Response To Review Promoting Racial Profiling
Thu. August 8, 2013 12:00 AM
by Danny Bernardo
Chicago Sun-Times chief theatre critic Hedy Weiss' review of Silk Road Rising 's current production of Invasion has caused quite a stir not only in the theatre community but in the Asian and South Asian communities as well. Jonas Hassen Khemiri's satire on Western fear of Arab male identity has elicited a full gamut of reactions since its official press opening this past weekend. It is Weiss' review, however, that stands out: not for its critique of the piece but it's reductive and ostensibly intolerant tone. The online version of the review (found here) has since been edited, presumably due to the negative reaction it was receiving. The most glaring omission is a section that still appears in the print version:
"But despite Khemiri's passion, those still thinking of the horrific terrorist attacks at the Boston Marathon might well be tempted to ask: What practical alternative to profiling would you suggest?"
One might point out to Ms. Weiss that the bombers that are in custody for the attacks on the Boston Marathon are not Arab, but in fact Caucasian. One might point out that the young South Asian men were held under suspicion for said bombings because of racial profiling, two innocent young men who became the victims of hate mongering during the time they were under suspicion. One might argue that it is preposterous to defend the discriminatory notion of racial profiling, especially in a theatre review. One might and many have. In the twenty-four hours since the review was posted online, readers took to social media and the comments section of the review to vent their outrage.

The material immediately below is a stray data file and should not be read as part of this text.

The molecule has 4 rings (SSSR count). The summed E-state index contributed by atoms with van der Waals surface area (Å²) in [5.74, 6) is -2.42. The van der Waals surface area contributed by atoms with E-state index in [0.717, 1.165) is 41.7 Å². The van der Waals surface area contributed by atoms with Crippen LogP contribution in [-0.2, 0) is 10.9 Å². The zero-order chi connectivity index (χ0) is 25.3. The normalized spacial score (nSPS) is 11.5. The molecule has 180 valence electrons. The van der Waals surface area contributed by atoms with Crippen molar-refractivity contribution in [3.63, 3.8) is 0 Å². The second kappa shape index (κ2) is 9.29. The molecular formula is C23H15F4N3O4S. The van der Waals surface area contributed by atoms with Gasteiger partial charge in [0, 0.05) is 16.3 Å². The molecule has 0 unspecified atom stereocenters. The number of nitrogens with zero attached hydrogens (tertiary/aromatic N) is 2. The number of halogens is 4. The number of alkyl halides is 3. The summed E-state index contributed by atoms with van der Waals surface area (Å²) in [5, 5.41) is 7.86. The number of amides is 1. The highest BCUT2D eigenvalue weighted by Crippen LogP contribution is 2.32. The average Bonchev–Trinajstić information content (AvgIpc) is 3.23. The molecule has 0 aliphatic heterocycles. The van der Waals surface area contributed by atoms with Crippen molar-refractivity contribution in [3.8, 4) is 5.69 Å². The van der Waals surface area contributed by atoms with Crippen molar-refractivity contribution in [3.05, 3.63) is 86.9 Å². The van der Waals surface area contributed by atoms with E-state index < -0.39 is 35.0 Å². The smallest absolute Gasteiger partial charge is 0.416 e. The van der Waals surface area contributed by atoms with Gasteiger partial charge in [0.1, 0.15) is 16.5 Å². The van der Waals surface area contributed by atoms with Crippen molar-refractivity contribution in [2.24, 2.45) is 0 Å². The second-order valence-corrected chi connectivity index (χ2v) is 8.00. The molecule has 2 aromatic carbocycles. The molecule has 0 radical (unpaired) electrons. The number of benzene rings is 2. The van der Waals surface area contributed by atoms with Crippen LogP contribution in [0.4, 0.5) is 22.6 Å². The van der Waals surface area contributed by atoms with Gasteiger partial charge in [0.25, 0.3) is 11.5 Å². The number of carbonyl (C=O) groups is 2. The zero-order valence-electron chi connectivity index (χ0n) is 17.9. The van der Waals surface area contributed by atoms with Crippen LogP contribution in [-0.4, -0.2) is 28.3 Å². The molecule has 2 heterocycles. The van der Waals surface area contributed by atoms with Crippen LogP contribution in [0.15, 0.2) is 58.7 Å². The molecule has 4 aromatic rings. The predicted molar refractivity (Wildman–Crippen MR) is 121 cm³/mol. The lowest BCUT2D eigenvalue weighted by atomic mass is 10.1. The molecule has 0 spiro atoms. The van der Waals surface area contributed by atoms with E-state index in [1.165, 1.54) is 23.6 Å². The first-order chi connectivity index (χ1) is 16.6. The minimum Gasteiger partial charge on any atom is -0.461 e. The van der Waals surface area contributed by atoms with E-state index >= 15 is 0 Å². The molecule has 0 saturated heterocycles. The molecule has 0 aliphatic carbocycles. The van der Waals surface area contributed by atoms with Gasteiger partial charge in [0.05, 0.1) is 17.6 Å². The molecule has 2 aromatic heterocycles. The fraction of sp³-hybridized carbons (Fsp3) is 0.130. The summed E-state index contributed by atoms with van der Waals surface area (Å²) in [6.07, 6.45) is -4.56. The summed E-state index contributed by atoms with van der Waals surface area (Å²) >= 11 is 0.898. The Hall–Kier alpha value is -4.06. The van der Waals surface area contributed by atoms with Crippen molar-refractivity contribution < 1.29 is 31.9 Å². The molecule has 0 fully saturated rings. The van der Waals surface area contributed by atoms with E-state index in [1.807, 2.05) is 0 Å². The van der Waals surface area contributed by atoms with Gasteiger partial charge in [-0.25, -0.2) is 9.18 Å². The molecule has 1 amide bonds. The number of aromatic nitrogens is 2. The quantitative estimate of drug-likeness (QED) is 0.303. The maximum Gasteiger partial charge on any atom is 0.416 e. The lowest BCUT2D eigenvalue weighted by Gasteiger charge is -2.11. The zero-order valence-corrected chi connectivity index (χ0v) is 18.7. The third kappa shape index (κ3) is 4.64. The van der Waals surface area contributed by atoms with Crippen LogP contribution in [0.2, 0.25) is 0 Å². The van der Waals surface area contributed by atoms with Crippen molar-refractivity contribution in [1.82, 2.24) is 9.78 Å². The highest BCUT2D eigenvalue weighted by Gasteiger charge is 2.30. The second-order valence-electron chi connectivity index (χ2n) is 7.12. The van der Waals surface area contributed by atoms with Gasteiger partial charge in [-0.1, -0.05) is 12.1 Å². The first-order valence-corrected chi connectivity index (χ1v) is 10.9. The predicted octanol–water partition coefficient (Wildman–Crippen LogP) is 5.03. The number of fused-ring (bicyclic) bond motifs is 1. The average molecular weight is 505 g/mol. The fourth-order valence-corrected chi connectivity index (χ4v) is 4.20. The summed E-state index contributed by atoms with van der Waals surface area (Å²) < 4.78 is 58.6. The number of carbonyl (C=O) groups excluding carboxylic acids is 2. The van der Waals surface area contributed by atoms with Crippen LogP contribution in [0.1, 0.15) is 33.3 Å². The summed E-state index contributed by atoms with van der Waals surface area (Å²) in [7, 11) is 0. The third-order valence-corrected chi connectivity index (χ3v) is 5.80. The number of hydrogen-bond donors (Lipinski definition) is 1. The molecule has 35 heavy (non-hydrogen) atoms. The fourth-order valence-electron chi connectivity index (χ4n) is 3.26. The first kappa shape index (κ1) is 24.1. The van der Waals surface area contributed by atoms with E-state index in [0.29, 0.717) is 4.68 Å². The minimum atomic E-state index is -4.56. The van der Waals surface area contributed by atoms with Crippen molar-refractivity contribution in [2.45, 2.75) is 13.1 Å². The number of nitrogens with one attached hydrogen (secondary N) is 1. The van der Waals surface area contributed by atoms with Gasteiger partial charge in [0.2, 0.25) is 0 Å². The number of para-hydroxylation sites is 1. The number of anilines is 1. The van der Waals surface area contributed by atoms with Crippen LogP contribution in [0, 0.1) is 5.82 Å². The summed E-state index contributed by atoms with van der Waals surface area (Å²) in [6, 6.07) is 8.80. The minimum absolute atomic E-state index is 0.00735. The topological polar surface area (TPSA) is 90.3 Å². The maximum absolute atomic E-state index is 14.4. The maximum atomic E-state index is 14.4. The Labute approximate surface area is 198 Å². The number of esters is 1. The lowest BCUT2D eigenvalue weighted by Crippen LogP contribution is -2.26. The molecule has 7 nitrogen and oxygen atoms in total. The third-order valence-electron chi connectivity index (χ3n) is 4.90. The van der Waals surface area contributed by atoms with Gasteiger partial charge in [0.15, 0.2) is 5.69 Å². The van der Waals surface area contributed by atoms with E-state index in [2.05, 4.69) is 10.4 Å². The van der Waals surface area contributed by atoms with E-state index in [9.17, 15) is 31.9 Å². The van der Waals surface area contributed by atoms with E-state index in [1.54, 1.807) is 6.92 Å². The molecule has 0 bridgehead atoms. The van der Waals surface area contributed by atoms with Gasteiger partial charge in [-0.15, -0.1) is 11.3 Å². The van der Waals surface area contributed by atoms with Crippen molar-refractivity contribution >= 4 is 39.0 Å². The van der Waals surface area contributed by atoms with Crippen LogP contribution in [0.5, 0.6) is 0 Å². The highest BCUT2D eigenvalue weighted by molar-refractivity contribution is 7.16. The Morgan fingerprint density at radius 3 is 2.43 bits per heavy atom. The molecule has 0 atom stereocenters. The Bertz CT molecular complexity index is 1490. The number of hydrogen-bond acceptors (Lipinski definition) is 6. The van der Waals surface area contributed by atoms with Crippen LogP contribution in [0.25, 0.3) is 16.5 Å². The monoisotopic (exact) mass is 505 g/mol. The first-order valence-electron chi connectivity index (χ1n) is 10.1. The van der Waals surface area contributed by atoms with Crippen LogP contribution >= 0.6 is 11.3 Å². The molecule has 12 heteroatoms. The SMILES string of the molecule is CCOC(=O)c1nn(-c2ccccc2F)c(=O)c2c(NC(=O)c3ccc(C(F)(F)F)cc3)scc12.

Anna Bahow, the director for Silk Road Rising's production of Invasion says that the play "explores issues of any group that has been marginalized or profiled whether it is by the media or well-meaning but uninformed colleagues." She adds: "It could be the Japanese interred in World War II; it could be Latinos or African-Americans at any point in our history. Our preconceived ideas are challenged and we are asked to look at things from different points of view."
"Khemiri subverts our expectations," she continues. "We in the audience may be racial-profiling characters in the plays as we watch and then Khemiri changes the rules and shows us the other side - a different reality something beyond the stereotype, taking us to very human personal moments.
"It's as though [Weiss] came into the show with a very obstinate opinion of Arabs in America," noted actor Kevin Matthew Reyes, who recently starred in my play Mahal at Bailiwick Chicago . "And then used her position as a widely read critic in the area to try and persuade the greater public that she's right, and all these artists and Arabs in general are misguided in trying to speak out against it."
Fawzia Mirza (actress and co-creator of the hit web series Kam Kardashian ) agrees, adding: "Hedy Weiss is sending a message to Muslim and South Asian actors like me, to Middle Eastern actors, to Black actors, to Latin actors, to actors of color in general, that no matter who you play on stage, she sees your race, your religion, first, your character last."
This is not the first time that Ms. Weiss has faced controversy for a review. In her 2004 review of the Broadway musical Caroline, or Change (with a book by Tony Kushner, who won the Pulitzer for Angels in America ), she wrote: "Unfortunately, Kushner, in the classic style of a self-loathing Jew, has little but revulsion for his own roots. You can hear it and feel it throughout... "
Mr. Kushner responded: " Caroline ...has received many reviews -- some great, some mixed, some negative. None has accused me of me being a Jewish anti-Semite... There's a reason for her lack of specificity: there are no such stereotypes in the play, and there is not a single line of text to corroborate her charge."